Friday, 24 October 2014

Midsummer, midwinter - but... midautumn?

After 56 full years of rotating about the sun - it hit me. In English we have the concept of midsummer and its antonym midwinter - neither of which actually refer to the middle of the season in question - but (and in particular midsummer) to its astronomical beginning. We do not, however, have the concept of midspring or midautumn. As I write those words, Google's helpful spellcheck underlines both of them with a red wężyk ('little snake'), as they do not exist in unhyphenated form (below).

Today was the day that marked the division between Poland's famous 'golden autumn' with warm, sunny days, and the run-up to winter proper. This morning, the temperature in Warsaw went into negative territory, -2C, although the perceivable temperature (taking wind and humidity into account) fell to -5C. Hardly a crushing frost, but a signal that change is on its way. The Financial Times's new Warsaw correspondent, Henry Foy, even went so far as to tweet -2C as being something extraordinarily tweetable (living proof that polar bears stalk the streets here). However, typing in 'first frost' into the search box on this blog (top right) reveals earlier ones than 24 October. However, -2C is 20 degrees colder than it was on Monday afternoon - a major thermal transition.

Fellow Warsaw blogger Scatts once wrote that this city has two seasons, the green one and the grey one. I posit that Poland has six; white winter, pre-spring, proper spring, humid summer, golden autumn and chilly, drear, grey autumn. Whichever view you take the seasons are changing - either from green to grey, or from golden to dreary.

Out come the winter clothes - woolly hats, scarves, thick gloves, warm coat - stuff that weighs heavy on the shoulders but heavier come April when the snows subside (looking back at my blog for 2013, the last snow cleared on 7 April). That's all of November, December, January, February and March, plus the bulk of April before it gets properly warm again - and even early May can be snowy.

The clocks go backward in the wee small hours of Sunday morning, so Warsaw will be leaving work in darkness until the last weekend of March. The encroaching darkness brings about seasonal affective disorder (appropriately acronymed SAD). Today in Warsaw we had just over ten hours of daylight. In 58 days time, on Midwinter's Day, winter solstice, 22 December, we'll have a little over seven and half hours of daylight.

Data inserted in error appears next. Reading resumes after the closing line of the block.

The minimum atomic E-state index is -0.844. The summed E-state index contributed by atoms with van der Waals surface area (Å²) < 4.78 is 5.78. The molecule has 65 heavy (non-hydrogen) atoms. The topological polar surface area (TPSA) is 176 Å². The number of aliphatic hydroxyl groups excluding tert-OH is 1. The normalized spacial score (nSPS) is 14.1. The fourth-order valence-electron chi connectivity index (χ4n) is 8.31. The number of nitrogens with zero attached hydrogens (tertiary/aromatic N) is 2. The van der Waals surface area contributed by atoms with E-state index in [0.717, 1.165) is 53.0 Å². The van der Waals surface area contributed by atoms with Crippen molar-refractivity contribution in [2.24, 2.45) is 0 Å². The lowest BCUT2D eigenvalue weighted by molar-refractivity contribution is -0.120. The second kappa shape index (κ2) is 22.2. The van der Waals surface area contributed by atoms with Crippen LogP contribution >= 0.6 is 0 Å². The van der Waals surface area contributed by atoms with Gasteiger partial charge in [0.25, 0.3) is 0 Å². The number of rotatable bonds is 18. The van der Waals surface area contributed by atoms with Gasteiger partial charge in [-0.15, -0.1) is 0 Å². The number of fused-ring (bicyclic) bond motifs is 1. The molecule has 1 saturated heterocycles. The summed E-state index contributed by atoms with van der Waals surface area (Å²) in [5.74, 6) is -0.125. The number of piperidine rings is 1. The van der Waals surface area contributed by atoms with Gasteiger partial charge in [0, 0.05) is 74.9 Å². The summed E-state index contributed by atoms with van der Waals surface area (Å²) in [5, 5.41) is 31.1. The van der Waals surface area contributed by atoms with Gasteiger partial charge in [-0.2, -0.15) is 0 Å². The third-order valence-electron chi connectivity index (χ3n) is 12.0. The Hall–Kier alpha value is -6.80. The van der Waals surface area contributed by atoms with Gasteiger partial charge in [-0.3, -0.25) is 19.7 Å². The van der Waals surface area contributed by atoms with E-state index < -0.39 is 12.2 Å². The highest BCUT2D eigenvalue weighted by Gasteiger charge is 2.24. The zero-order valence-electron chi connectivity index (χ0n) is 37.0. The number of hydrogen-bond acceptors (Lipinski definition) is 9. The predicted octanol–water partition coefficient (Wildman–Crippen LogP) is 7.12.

Today, the sun set at 17:23. By Monday, because of the change from summer daylight saving time, the sun will set at 16:17. Losing an hour and six minutes of daylight at the end of the working day is a terrible blow to one's samopoczucie (no good English translation exists for this useful Polish term).

And arriving at the station today, all the trains were massively delayed - some by up to 90 minutes, mine by a mere 45 minutes, because of an earlier broken-down train at W-wa Śródmieście. I thought this was that typical phenomenon - change of season and the entire rail network collapses - but no, this was a one off, not a 'sorry, taki mamy klimat' moment.

Still, the sun shone, it was a lovely day. Make the most of every minute of sunshine, it is a rapidly disappearing commodity. We shall cherish those fine days when spring makes its welcome return. It's a long-held dream of mine to be able to jet off to the southern hemisphere (New Zealand, Chile) and stay there until spring returns to Warsaw...

This time last year:
Symphony in Socialist-Realism

This time last year:
Glasgow snapshots

This time two years ago:
A slow farewell to our Powiśle office

This time three years ago:
A slow farewell to my Nissan Micra

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